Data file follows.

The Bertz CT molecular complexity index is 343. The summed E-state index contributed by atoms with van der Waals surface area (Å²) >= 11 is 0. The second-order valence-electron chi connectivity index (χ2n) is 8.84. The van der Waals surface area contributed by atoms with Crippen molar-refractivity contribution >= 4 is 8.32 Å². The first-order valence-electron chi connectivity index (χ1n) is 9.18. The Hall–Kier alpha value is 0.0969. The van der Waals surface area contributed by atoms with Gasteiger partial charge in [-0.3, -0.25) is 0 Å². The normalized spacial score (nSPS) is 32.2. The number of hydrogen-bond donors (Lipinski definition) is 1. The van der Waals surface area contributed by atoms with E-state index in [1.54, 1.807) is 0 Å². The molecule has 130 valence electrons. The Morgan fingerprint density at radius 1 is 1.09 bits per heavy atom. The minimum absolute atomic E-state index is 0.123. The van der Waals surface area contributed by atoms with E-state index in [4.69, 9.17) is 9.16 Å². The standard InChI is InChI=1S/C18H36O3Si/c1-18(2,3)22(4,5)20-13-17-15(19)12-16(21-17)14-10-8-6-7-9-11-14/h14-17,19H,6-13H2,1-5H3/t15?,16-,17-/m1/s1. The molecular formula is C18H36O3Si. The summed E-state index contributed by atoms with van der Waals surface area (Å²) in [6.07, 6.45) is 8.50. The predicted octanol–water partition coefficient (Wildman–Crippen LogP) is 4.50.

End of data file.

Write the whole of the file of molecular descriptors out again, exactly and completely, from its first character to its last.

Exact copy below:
The Bertz CT molecular complexity index is 343. The summed E-state index contributed by atoms with van der Waals surface area (Å²) >= 11 is 0. The second-order valence-electron chi connectivity index (χ2n) is 8.84. The van der Waals surface area contributed by atoms with Crippen molar-refractivity contribution >= 4 is 8.32 Å². The first-order valence-electron chi connectivity index (χ1n) is 9.18. The Hall–Kier alpha value is 0.0969. The van der Waals surface area contributed by atoms with Gasteiger partial charge in [-0.3, -0.25) is 0 Å². The normalized spacial score (nSPS) is 32.2. The number of hydrogen-bond donors (Lipinski definition) is 1. The van der Waals surface area contributed by atoms with E-state index in [1.54, 1.807) is 0 Å². The molecule has 130 valence electrons. The Morgan fingerprint density at radius 1 is 1.09 bits per heavy atom. The minimum absolute atomic E-state index is 0.123. The van der Waals surface area contributed by atoms with E-state index in [4.69, 9.17) is 9.16 Å². The standard InChI is InChI=1S/C18H36O3Si/c1-18(2,3)22(4,5)20-13-17-15(19)12-16(21-17)14-10-8-6-7-9-11-14/h14-17,19H,6-13H2,1-5H3/t15?,16-,17-/m1/s1. The molecular formula is C18H36O3Si. The summed E-state index contributed by atoms with van der Waals surface area (Å²) in [6.07, 6.45) is 8.50. The predicted octanol–water partition coefficient (Wildman–Crippen LogP) is 4.50.